Marxist-Leninist Mao Zedong Ultraman to the rescue!

Who will dominate the ideological information technology battle of the future. The U.S.? China? Or is the game already over?

By Andrew Leonard
December 4, 2008 11:29PM (UTC)
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A message from General Xu Tianliang, director of the political department of China's National Defense University, published in the People's Daily on November 10, and translated by the Chinese Media Project, under the title "The most uplifting leftist harangue in recent memory."

We must persist in the unshakable position of Marxism in the ideological sphere, promoting the popularity of contemporary Chinese Marxism, firmly establishing the basic theoretical foundation of socialist ideology; we must unshakably persist in the great ideals of communism and the common ideals of socialism with Chinese characteristics, holding high the great banner of socialism with Chinese characteristics... We must unshakably persist in the central task of building civic morals, so that the socialist view of honor and shame becomes the guiding principle of the behavior of all citizens.

And so on. CMP's David Bandurski warns us not to over-titter; he contends that General Xu's op-ed is "an an open challenge to pro-reform leaders on the eve of a critical anniversary" -- the 30th anniversary of "Deng Xiaoping's re-emergence and the onset of economic, social and political reforms."


Maybe so, although I will require more edification in what precisely is meant by the "socialist view of honor and shame" before I am convinced. But I agree with Bandurski, General Xu's call for building "a modern transmission system with Chinese characteristics" is worth taking seriously.

Numerous facts have revealed that in this age of rapid development of information technologies, whoever has mastery of cutting-edge transmission methods, and whoever's transmission capabilities are strongest, can achieve more widespread transfer of their thinking, culture and value concepts, and thereby more effectively influence the world.

Of course, as anyone who has watched a 13-year-old put a new cellphone through its paces, the implications of the above paragraphs are that teenagers will rule the world (if they are not already its tyrants.) No one masters cutting-edge transmission methods better than a teenager. And on that note, we must segue effortlessly, if unexpectedly to what looks to be a student composition written in answer to a Chinese essay question: What would Ultraman do if he succeeded in wiping out all the monsters in the world? (Ultraman is the hero of a long-running series of Japanese children's TV shows).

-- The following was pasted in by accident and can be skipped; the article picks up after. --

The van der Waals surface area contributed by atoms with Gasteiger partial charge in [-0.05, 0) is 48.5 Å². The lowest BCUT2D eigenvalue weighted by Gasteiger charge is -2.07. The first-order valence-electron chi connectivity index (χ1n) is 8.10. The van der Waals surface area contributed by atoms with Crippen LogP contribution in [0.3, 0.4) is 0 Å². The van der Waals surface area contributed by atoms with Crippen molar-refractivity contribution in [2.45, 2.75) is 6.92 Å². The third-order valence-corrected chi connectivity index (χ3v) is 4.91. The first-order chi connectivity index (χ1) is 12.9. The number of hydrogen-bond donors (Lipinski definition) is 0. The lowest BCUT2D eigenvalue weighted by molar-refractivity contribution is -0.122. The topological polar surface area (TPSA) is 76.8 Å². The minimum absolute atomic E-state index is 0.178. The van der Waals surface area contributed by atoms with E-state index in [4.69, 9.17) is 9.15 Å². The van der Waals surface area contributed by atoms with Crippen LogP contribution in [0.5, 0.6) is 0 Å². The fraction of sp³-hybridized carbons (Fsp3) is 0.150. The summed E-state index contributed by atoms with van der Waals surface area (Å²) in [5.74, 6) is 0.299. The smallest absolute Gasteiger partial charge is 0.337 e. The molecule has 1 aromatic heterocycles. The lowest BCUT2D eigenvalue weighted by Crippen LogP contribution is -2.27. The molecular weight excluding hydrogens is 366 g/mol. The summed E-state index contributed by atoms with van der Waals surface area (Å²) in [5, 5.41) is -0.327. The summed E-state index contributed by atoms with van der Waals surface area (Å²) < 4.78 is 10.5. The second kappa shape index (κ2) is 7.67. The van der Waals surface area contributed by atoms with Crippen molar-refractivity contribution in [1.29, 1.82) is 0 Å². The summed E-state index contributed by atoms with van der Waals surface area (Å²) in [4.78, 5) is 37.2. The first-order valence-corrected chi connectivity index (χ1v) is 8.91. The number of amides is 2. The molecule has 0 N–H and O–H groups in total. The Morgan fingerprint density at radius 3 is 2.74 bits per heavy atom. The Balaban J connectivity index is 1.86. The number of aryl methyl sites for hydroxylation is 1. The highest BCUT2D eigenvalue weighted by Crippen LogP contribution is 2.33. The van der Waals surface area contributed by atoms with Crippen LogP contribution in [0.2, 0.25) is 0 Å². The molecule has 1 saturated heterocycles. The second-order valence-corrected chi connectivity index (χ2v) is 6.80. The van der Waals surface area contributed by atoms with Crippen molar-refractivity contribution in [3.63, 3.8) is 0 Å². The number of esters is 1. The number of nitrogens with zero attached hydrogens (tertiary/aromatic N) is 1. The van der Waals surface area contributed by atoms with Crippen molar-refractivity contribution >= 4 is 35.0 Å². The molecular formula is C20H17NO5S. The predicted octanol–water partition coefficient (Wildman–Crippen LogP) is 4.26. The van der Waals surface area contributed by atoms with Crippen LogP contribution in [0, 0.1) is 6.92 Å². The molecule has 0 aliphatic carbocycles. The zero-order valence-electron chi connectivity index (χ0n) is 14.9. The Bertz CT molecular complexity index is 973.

The composition, translated by Danwei must be presented in full:


If I were Ultraman, the best would be Ultraman Ace. I'd keep peace in the universe. I wouldn't be like my brothers, fighting monsters in Japan all day. I'd universalize "peace-keeping." I'd set up hotlines in all the major countries of all the continents in the world, so that I'd be able to make it there whenever something happened. And I'd fight the aliens who invaded Earth, and I'd also take the initiative and defeat the strongest Baltans who have their eye on Earth. And I'd patrol all throughout the galaxy, rooting out everything that would harm Earth. Of course, I couldn't simply rely on myself, a single Ultraman, to accomplish such a large-scale monster destruction. I'd have to unite the world of Ultra and start up a military service, and then bring the fine suggestions of Earth's Marxism-Leninism, Mao Zedong Thought, and Jiang Zemin Theory to the world of Ultra so that they can excel at both thought and combat. And build a harmonious universe, which needs to start from the very young. So bring up good "little Ultras."

To be able to unite the universe and keep peace is my greatest desire.

Italics mine. I just want everyone to stop and think about what the consequences would be of a generation of Chinese teenagers transmitting and proselytizing Mao Zedong Thought and Jiang Zemin Theory on the Internet of the future. Where's Ultraman when you really need him?

Incidentally, I once gave an Ultraman action figure to a friend for his birthday and discovered that he'd been a big fan of Ultraman as a kid growing up in Hawaii. But I did not realize until today just how incredibly voluminous Wikipedia's online Ultra resources are. (You can start here.)

I think, for example, that Borges would have found the following paragraph delightful:


At present, Tsuburaya Prod. accepts 36 Ultramen as official (counting Ultraman Legend, the combined form of Ultramen Cosmos and Justice, as a separate entity). This figure does not account for Thai-produced Ultramen. (The figure is 38 if you count Next, Noa, and Nexus as separate entities -- it has been revealed in Nexus that all three are a single being with various modes used by different hosts.) In 2001, the Ultra Series was cited in the Guinness Book of World Records as the record-holder for the most number of spin-off shows.

This figure does not account for Thai-produced Ultramen! Color me, impressed. Clearly, we need not worry about Mao Zedong Thought-spouting teenagers with Chinese characteristics. Ultraman otaku have already conquered the commanding heights of the Internet. Deng Xiaoping can rest content. No matte what challenge is mounted by the likes of General Xu, the battle is already over.

For further edification, I leave you now with the theme song to 1972's "Ultraman Ace," as sung by the Misuzu Children's Choir, which oddly sounds something like the Red Army Choir, although higher pitched.


But even more charming, I think, is the theme song to 1997's "Ultraman Dyna."

Andrew Leonard

Andrew Leonard is a staff writer at Salon. On Twitter, @koxinga21.

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